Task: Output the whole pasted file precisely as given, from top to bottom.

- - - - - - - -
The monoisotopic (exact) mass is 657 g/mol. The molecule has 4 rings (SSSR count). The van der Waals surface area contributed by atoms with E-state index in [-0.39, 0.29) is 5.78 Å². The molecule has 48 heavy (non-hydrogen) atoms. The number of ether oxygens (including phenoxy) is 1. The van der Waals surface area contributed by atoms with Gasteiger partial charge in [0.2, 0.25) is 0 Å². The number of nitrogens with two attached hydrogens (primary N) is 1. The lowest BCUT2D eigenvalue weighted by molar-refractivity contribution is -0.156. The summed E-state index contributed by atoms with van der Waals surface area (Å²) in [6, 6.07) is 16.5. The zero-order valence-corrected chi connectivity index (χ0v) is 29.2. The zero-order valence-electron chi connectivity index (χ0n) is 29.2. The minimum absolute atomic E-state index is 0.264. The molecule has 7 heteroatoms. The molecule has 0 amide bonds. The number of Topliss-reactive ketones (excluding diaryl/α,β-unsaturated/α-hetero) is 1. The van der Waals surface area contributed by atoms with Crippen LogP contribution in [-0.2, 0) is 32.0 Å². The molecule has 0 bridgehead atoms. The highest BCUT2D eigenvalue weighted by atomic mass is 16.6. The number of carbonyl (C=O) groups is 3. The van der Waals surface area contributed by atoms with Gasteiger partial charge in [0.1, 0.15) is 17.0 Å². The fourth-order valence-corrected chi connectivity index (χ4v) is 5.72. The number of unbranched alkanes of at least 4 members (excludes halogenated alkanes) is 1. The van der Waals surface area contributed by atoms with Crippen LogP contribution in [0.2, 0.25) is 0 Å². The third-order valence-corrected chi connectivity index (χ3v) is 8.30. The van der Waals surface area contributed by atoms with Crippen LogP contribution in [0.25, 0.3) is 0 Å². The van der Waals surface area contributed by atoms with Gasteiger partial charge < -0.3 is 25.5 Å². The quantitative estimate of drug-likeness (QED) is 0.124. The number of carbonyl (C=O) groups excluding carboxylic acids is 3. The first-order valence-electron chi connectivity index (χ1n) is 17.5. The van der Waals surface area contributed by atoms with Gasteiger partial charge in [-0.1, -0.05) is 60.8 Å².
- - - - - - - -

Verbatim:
The monoisotopic (exact) mass is 657 g/mol. The molecule has 4 rings (SSSR count). The van der Waals surface area contributed by atoms with E-state index in [-0.39, 0.29) is 5.78 Å². The molecule has 48 heavy (non-hydrogen) atoms. The number of ether oxygens (including phenoxy) is 1. The van der Waals surface area contributed by atoms with Gasteiger partial charge in [0.2, 0.25) is 0 Å². The number of nitrogens with two attached hydrogens (primary N) is 1. The lowest BCUT2D eigenvalue weighted by molar-refractivity contribution is -0.156. The summed E-state index contributed by atoms with van der Waals surface area (Å²) in [6, 6.07) is 16.5. The zero-order valence-corrected chi connectivity index (χ0v) is 29.2. The zero-order valence-electron chi connectivity index (χ0n) is 29.2. The minimum absolute atomic E-state index is 0.264. The molecule has 7 heteroatoms. The molecule has 0 amide bonds. The number of Topliss-reactive ketones (excluding diaryl/α,β-unsaturated/α-hetero) is 1. The van der Waals surface area contributed by atoms with Crippen LogP contribution in [-0.2, 0) is 32.0 Å². The molecule has 0 bridgehead atoms. The highest BCUT2D eigenvalue weighted by atomic mass is 16.6. The number of carbonyl (C=O) groups is 3. The van der Waals surface area contributed by atoms with Gasteiger partial charge in [0.1, 0.15) is 17.0 Å². The fourth-order valence-corrected chi connectivity index (χ4v) is 5.72. The number of unbranched alkanes of at least 4 members (excludes halogenated alkanes) is 1. The van der Waals surface area contributed by atoms with Crippen LogP contribution in [0.2, 0.25) is 0 Å². The third-order valence-corrected chi connectivity index (χ3v) is 8.30. The van der Waals surface area contributed by atoms with Crippen LogP contribution in [0.25, 0.3) is 0 Å². The van der Waals surface area contributed by atoms with Gasteiger partial charge < -0.3 is 25.5 Å². The quantitative estimate of drug-likeness (QED) is 0.124. The number of carbonyl (C=O) groups excluding carboxylic acids is 3. The first-order valence-electron chi connectivity index (χ1n) is 17.5. The van der Waals surface area contributed by atoms with Gasteiger partial charge in [-0.1, -0.05) is 60.8 Å².